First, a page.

though, arguably, DRM has for a while driven people into piracy who weren't there before. there are stories about average joe folks who, say, wanted to copy a dvd because their kids might damage the original copy and, finding they can't because of pesky CSS, they download the movie using Kazaa or equivalent. they aren't bad people, and sometimes they don't know better. all the same, it's clear that fighting piracy will at some point actually bring about further piracy as folks who wouldn't do wrong otherwise are driven to the dark side.
Oh, I certainly wouldn't argue that Piracy has *no* effect. But the effect is entirely demand side, because unlike theft, piracy *can't* affect the supply - the producer can for *effectively* supply all the demand he can get.
So, you have 'mini-markets'
The first two are the non-downloaders - the 'honest' market, who will buy it, or do without - downloading has no effect on this market, and what I'm going to call the bootleggers, people that downloaded illegal copies.
The Bootleg market is divided into
A) the Pirates - the 'dishonest' market, who have no *intent* of buying a copy. This market is also actually unaffected by the downloading - either they were going to get an illegal copy, or do without.
The Rationalizing Market - people that were influenced by the existence of the bootleg copies.
Now, some of those people had money to do two things, and wanted to do three. There is a legitimate problem with this, because if the three things were take the girl out to the movies, dinner afterward, then listen to some Barry White in the apartment, by odd coincidence you can't download the dinner or the movie, so somehow Barry White just got screwed.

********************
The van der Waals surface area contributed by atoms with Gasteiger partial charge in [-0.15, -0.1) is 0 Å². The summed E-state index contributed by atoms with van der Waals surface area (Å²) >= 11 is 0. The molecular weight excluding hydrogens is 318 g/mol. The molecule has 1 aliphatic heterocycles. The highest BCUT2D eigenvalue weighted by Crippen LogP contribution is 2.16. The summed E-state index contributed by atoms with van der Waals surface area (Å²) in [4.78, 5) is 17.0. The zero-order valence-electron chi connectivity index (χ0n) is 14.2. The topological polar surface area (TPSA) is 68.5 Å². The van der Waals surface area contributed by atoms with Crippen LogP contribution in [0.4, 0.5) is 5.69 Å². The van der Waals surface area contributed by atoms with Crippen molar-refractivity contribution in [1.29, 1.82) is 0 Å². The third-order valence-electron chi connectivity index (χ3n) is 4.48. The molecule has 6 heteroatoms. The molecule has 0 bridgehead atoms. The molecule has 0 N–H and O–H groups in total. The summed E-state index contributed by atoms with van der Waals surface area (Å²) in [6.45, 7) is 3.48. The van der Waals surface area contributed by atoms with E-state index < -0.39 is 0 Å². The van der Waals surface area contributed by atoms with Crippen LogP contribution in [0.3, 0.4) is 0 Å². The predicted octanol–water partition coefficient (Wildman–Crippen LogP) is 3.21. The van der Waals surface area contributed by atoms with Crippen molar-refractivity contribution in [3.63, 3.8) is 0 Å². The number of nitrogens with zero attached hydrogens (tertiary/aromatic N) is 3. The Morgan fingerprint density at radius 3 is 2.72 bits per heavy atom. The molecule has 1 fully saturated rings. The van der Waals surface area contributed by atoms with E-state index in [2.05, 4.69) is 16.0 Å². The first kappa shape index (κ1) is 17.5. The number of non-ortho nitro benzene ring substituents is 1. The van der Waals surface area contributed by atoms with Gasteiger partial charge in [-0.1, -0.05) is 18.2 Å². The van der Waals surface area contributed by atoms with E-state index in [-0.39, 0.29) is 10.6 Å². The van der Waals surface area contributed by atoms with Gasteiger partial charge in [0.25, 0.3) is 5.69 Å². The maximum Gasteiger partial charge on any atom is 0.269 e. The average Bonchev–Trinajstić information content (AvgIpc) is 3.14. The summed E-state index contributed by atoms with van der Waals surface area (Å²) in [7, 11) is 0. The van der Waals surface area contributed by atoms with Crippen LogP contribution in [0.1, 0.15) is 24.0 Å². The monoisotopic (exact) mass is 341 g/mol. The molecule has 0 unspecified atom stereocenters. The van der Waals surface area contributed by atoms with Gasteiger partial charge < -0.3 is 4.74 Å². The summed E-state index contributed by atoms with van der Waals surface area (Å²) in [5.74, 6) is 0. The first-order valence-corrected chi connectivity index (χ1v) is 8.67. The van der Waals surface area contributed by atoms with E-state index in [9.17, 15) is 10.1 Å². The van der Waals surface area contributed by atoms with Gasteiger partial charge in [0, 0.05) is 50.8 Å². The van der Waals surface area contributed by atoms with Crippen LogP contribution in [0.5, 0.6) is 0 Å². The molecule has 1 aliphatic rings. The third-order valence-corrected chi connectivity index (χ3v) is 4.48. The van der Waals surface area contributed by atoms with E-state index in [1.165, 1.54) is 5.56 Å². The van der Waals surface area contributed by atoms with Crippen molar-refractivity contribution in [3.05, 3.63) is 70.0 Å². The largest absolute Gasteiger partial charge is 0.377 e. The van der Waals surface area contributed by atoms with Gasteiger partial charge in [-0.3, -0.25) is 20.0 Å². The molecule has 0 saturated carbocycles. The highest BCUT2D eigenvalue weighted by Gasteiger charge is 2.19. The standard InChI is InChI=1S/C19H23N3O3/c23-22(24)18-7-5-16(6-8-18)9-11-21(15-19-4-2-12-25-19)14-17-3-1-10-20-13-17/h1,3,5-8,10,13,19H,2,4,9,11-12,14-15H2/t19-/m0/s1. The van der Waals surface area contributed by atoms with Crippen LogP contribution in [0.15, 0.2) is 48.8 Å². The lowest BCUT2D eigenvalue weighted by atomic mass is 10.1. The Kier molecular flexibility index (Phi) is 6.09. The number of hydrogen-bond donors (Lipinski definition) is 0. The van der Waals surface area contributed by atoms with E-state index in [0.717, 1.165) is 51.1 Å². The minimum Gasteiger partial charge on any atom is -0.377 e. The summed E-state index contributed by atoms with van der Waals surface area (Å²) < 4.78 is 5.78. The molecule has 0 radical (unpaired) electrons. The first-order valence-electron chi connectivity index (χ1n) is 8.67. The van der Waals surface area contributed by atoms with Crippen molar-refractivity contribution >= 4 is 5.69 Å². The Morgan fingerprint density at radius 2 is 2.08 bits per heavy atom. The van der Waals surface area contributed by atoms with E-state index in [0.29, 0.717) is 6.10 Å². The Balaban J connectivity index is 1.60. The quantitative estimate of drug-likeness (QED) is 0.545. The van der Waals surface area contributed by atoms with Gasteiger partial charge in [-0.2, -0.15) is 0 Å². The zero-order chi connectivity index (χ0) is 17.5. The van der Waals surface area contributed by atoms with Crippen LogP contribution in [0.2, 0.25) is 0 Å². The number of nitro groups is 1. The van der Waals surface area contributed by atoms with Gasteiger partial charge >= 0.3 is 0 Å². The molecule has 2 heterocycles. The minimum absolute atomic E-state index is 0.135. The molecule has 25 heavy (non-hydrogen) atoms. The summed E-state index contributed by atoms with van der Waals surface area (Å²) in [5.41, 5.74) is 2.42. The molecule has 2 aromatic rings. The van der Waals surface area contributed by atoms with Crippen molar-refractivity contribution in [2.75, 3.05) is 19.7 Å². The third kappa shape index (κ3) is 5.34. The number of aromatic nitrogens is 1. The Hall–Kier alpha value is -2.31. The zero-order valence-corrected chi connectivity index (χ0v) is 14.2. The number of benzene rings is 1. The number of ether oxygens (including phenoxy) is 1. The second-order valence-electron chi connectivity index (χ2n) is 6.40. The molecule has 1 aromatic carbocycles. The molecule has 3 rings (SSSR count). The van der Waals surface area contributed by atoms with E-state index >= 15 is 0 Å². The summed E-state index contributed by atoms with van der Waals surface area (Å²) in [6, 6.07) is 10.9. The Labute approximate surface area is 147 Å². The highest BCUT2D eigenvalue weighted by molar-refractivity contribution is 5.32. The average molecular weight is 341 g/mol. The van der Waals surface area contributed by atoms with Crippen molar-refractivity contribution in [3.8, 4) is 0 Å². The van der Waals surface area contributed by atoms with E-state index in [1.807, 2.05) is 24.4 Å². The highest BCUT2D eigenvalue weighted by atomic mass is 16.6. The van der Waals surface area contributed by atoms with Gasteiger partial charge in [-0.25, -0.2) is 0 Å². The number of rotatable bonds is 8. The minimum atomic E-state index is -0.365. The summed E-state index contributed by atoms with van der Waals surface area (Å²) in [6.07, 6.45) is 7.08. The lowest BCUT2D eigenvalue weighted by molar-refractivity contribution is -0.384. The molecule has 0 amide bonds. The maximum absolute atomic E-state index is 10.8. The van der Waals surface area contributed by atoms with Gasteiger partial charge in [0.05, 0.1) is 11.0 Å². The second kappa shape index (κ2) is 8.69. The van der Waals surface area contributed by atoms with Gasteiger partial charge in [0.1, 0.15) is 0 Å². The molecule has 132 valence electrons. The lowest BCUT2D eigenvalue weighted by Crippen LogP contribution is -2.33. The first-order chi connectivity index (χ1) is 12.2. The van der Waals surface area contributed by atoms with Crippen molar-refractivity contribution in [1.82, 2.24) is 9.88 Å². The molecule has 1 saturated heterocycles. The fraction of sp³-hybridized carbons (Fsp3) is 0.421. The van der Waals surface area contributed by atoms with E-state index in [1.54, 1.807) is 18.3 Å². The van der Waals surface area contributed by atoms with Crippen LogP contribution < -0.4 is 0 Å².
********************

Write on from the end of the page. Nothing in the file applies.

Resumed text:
Somehow poetic justice, yet still unfair. (And God - there's a *GREAT* Anti-piracy commercial in there somewhere - Barry White, standing in the apartment going "Hey Man, you paid
for her Dinner, You paid
for her movie, and now you're gonna diss me
? You paid for that CHICK FLICK
, and now
you want my
help? For FREE
? You can get Celine Dion for your happy ass white boy!" Cameo "Don't get me involved here Barry - the guy did this to me last
week. Kinda pathetic really . . .")
But - the Rationalizing market is itself more than that. There are people that download, don't like it, and don't buy it. People that download it, like it, and do buy it. People that bought a copy, then downloaded a cracked version because the DRM rendered it unplayable. These all come into play, and if you are going to try to stop piracy, *this* market, is where you need to figure out why people bootleg copies.
The problem comes when the producers assume that the Pirate Market and the Rationalizing Market are all thrown together into one mix - when you actually *need* to distinguish the two, because the Pirate market, however much worse it may *look* is actually not the market you care about because they aren't actually costing you a darn thing. However by lumping these two markets together, you are driving the people you *can* get money from away from you.
So - Ignore the 'pirates'. Sure it's not fair - the law, and 90% of the ethics are on the side of the producers, but at the end of the day, would you rather be right and broke or compromise your principles, admit there *is* a difference, and make more money?